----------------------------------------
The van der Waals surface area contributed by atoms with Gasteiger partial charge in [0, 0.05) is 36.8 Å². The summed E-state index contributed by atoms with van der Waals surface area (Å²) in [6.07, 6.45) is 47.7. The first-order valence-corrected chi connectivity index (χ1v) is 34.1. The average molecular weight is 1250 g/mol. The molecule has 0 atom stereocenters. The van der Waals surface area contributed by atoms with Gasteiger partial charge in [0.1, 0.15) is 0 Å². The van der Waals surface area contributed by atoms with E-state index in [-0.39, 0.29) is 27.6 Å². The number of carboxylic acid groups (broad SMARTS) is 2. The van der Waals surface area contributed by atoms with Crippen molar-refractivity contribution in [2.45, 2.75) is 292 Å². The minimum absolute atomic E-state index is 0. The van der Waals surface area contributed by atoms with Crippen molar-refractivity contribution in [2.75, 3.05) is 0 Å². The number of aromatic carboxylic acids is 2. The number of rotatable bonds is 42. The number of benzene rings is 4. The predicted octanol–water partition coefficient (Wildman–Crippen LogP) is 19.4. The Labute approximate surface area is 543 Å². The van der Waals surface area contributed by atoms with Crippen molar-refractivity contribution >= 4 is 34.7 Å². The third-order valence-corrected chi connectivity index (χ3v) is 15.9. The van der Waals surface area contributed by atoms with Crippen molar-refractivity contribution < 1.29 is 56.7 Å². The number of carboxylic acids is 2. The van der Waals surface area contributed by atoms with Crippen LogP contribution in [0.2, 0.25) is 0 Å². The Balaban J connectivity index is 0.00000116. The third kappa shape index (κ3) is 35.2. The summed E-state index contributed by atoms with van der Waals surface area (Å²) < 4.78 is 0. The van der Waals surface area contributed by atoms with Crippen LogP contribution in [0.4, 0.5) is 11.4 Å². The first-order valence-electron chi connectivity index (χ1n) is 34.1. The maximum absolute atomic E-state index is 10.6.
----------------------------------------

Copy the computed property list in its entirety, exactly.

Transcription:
The van der Waals surface area contributed by atoms with Gasteiger partial charge in [0, 0.05) is 36.8 Å². The summed E-state index contributed by atoms with van der Waals surface area (Å²) in [6.07, 6.45) is 47.7. The first-order valence-corrected chi connectivity index (χ1v) is 34.1. The average molecular weight is 1250 g/mol. The molecule has 0 atom stereocenters. The van der Waals surface area contributed by atoms with Gasteiger partial charge in [0.1, 0.15) is 0 Å². The van der Waals surface area contributed by atoms with E-state index in [-0.39, 0.29) is 27.6 Å². The number of carboxylic acid groups (broad SMARTS) is 2. The van der Waals surface area contributed by atoms with Crippen molar-refractivity contribution in [2.45, 2.75) is 292 Å². The minimum absolute atomic E-state index is 0. The van der Waals surface area contributed by atoms with Crippen molar-refractivity contribution in [2.75, 3.05) is 0 Å². The number of aromatic carboxylic acids is 2. The number of rotatable bonds is 42. The number of benzene rings is 4. The predicted octanol–water partition coefficient (Wildman–Crippen LogP) is 19.4. The Labute approximate surface area is 543 Å². The van der Waals surface area contributed by atoms with Crippen molar-refractivity contribution >= 4 is 34.7 Å². The third-order valence-corrected chi connectivity index (χ3v) is 15.9. The van der Waals surface area contributed by atoms with Crippen molar-refractivity contribution < 1.29 is 56.7 Å². The number of carboxylic acids is 2. The van der Waals surface area contributed by atoms with Crippen LogP contribution in [0.2, 0.25) is 0 Å². The Balaban J connectivity index is 0.00000116. The third kappa shape index (κ3) is 35.2. The summed E-state index contributed by atoms with van der Waals surface area (Å²) < 4.78 is 0. The van der Waals surface area contributed by atoms with Crippen LogP contribution in [0.4, 0.5) is 11.4 Å². The first-order valence-electron chi connectivity index (χ1n) is 34.1. The maximum absolute atomic E-state index is 10.6.